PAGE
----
Your organization’s employee handbook exists for a reason. It serves as a simple and effective way to let employees know what the rules are and what you expect in the way of behavior.
If you can show that employees received copies of the handbook and were expected to be familiar with its contents, you have a good shot at defeating any discriminatory discharge claims if you disciplined according to the rules set out in the handbook.
Recent case: A general manager at a Florida Sears store was arrested for driving under the influence. She then took 11 weeks’to undergo alcohol treatment as an inpatient.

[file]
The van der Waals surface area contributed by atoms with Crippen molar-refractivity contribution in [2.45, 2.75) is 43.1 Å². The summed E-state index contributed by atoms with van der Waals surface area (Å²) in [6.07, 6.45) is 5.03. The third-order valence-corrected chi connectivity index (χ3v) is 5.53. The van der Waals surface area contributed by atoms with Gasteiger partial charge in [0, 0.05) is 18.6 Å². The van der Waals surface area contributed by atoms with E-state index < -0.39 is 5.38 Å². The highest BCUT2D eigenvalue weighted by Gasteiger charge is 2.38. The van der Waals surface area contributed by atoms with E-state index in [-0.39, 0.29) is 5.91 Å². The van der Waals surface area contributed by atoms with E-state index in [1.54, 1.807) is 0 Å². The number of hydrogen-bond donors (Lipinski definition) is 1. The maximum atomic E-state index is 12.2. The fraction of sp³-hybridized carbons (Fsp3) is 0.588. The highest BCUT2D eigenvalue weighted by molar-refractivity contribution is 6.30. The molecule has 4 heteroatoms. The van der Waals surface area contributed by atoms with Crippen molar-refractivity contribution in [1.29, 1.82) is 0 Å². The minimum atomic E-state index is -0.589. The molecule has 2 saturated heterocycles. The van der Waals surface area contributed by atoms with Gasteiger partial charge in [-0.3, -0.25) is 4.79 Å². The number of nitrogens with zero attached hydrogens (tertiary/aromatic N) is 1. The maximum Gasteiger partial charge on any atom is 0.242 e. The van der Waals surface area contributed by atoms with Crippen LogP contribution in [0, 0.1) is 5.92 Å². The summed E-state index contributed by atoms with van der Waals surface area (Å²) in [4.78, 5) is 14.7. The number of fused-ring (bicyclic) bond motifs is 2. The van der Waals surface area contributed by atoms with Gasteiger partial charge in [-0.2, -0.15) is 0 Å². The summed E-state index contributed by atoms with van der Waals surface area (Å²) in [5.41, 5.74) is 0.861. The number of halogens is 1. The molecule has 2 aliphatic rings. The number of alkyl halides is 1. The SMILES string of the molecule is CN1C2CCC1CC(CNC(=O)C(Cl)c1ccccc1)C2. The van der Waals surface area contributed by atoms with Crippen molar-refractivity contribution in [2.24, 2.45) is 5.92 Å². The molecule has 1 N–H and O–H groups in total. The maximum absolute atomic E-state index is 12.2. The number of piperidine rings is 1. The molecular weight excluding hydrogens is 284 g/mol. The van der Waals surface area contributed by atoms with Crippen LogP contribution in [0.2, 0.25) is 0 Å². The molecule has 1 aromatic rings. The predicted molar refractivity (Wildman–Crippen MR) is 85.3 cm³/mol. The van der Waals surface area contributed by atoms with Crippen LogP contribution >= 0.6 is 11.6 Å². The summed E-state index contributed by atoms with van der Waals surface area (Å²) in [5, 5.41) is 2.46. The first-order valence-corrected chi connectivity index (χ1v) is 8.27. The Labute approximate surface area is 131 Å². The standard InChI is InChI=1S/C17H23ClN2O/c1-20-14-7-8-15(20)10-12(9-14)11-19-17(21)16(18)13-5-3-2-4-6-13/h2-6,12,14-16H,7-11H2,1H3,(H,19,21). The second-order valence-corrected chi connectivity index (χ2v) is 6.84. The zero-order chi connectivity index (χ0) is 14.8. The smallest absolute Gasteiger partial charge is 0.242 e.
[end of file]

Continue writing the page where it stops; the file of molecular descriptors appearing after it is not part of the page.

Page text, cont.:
When she returned to work, her supervisors confronted her and asked whether she had been arrested. She confessed and was fired because the company handbook clearly stated that employees had five days to report an arrest or conviction.
The woman sued, alleging sex discrimination under Title VII of the federal Civil Rights Act and the Florida Civil Rights Act. The court dismissed her case after she could not show that anyone else had been treated more favorably after failing to report an arrest. (Davis-Dietz v. Sears, Roebuck and Co., No. 6:06-CV-1756, MD FL, 2007)
Final note: Employers that serve the public should consider implementing a policy requiring employees to report arrests and convictions. Because certain offenses might signal that employees could endanger customers, employers have good reason to know. For example, a child care worker convicted of rape or child abuse may pose a genuine danger.
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